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Relevance is irrelevant (Part 1)

This entry is part 1 of 14 in the series

"Relevance is Irrelevant"

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Paul opens up his letter to the Corinthians thanking God for the good work of grace begun in them, but quickly moves to admonish them on their internal conflicts. There were cliques in the Corinthian church, and this was dividing up the one Christ. Paul is even willing to rebuke the group of Paul-cheerleaders. “Was Paul crucified for you? Or were you baptized in the name of Paul?” (1:13). Of course not. Paul is willing to chastise all factions, even those formed in the name of Paul.

Paul next explains that he carefully conducted his own ministry to avoid factions. That’s why he says what he does about baptism (“I thank God that I baptized none of you…” in 1:14-16). Paul is not diminishing the importance of baptism when he says that. He simply knew, from a human perspective, that some people are tempted to tie spiritual importance to the person baptizing them. So Paul painfully avoided baptizing people because he did not want spiritual significance attached to himself as the baptizer rather than the Name into which they were baptized. If people do that (attach significance to the baptizer rather than Christ), they are undermining Christ.

So what is Paul’s solution? In 1:17, he says, “For Christ did not send me to baptize but to preach the gospel, and not with words of eloquent wisdom, lest the cross of Christ be emptied of its power.” Paul did not want anything, even good and necessary ministry, to distract from the message of the gospel. Truly, it is necessary for new disciples to be baptized. But when people approach us to baptize them, and we know people might be tempted to say, “I was baptized by so-and-so,” we ought to consider not baptizing them. They are trying to attach special grace to their baptism through us instead of Christ. That is spiritually poisonous. It is pulling away from Christ, dividing him, and putting him in second place rather than first place. The significance of baptism is Jesus, not the baptizer.

As it is with baptism, so it is with preaching. Preaching is a good and necessary ministry. However, the significance of preaching is Jesus, not the preacher. The crucial problem is that by attaching significance to the baptizer or the preacher, the cross of Christ is treated as essentially powerless.

But from this important point Paul transitions to an even more important point. Not only do some ways of “doing ministry” (i.e., baptism) distract from Christ, but also some ways of proclaiming that very gospel distract from Christ. Here Paul points to “words of eloquent wisdom.” Paul did not want unbelievers (or believers) to be attracted to the gospel of Christ because of the eloquence of the message. That too emptied the preaching of the gospel of its power, for the ultimate issue became the way the message was delivered rather than message of the cross and its glorious power to deliver sinners from the divine wrath of a just God.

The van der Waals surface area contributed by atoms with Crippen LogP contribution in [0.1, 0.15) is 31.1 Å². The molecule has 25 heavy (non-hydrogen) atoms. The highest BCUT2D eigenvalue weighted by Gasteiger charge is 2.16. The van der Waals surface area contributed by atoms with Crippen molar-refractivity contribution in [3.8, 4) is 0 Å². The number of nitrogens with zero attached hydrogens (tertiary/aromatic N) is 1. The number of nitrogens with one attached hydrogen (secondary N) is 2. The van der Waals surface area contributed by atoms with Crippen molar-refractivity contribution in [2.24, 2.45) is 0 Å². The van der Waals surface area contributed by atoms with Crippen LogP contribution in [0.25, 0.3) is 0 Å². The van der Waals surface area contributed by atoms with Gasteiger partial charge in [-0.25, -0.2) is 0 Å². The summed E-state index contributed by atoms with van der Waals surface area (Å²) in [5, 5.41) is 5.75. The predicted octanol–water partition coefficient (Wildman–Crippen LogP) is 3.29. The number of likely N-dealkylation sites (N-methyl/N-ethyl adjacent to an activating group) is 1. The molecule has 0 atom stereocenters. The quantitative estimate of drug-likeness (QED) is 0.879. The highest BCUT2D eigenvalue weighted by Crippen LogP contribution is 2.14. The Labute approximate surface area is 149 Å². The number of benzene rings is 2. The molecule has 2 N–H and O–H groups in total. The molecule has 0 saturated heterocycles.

What Paul says in 1:17 is astonishing. The implication is that when men rest on eloquence, it empties the cross of Christ of its power. When you give the message of the cross a crutch, the message never stands by itself. When we allow ourselves to think that relevance is in any way necessary for people to believe the gospel, we are in effect trying to put make-up on Jesus, like he just isn’t pretty enough by himself. The sad truth is that we hand the gospel all kinds of crutches. Sometimes it’s our slick visitor packets, or our electronic church sign, or our exciting programs. We put make-up on Jesus all the time, thinking our church’s friendliness, music, or website will make Jesus easier for the unbeliever to swallow.

I am not arguing for the eradication of all these things from the church. Nor is this to say that we should be careless in how we say things. On the contrary, I believe we ought to strive to speak clearly and intelligibly. We must work at clearly communicating the gospel so that in its clarity people understand what Jesus did for them on the cross and his resurrection. (I am not willing to concede, however, that all that Christians do in corporate worship must be immediately accessible or intelligible to unbelievers.) Moreover, speaking with such clarity takes work. But the moment we think that our clarity in proclaiming the message actually does something for making the message more easily received, we should hop in the get-away car, because we just robbed the message of the cross of its power.

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About Ryan Martin

Ryan Martin is pastor of the First Baptist Church of Granite Falls, Minnesota. Prior to that, he served as the associate pastor of Bethany Bible Church in Hendersonville, North Carolina. He is on the board of directors of Religious Affections Ministries. Ryan received his undergraduate degree at Northland Baptist Bible College, and has received further training from Central Baptist Theological Seminary of Minneapolis, Minn. (M.Div., 2004; Ph.D., 2013). He was ordained in 2009 at Bible Baptist Church of Elk River, Minn. (now Otsego, Minn.). He has a wife and children too. Ryan is the associate editor of Hymns to the Living God (Religious Affections Ministries, 2017). He contributed to the Jonathan Edwards Encyclopedia (Eerdmans, 2017) and is the author of Understanding Affections in the Theology of Jonathan Edwards: "The High Exercises of Divine Love" (T&T Clark, 2018).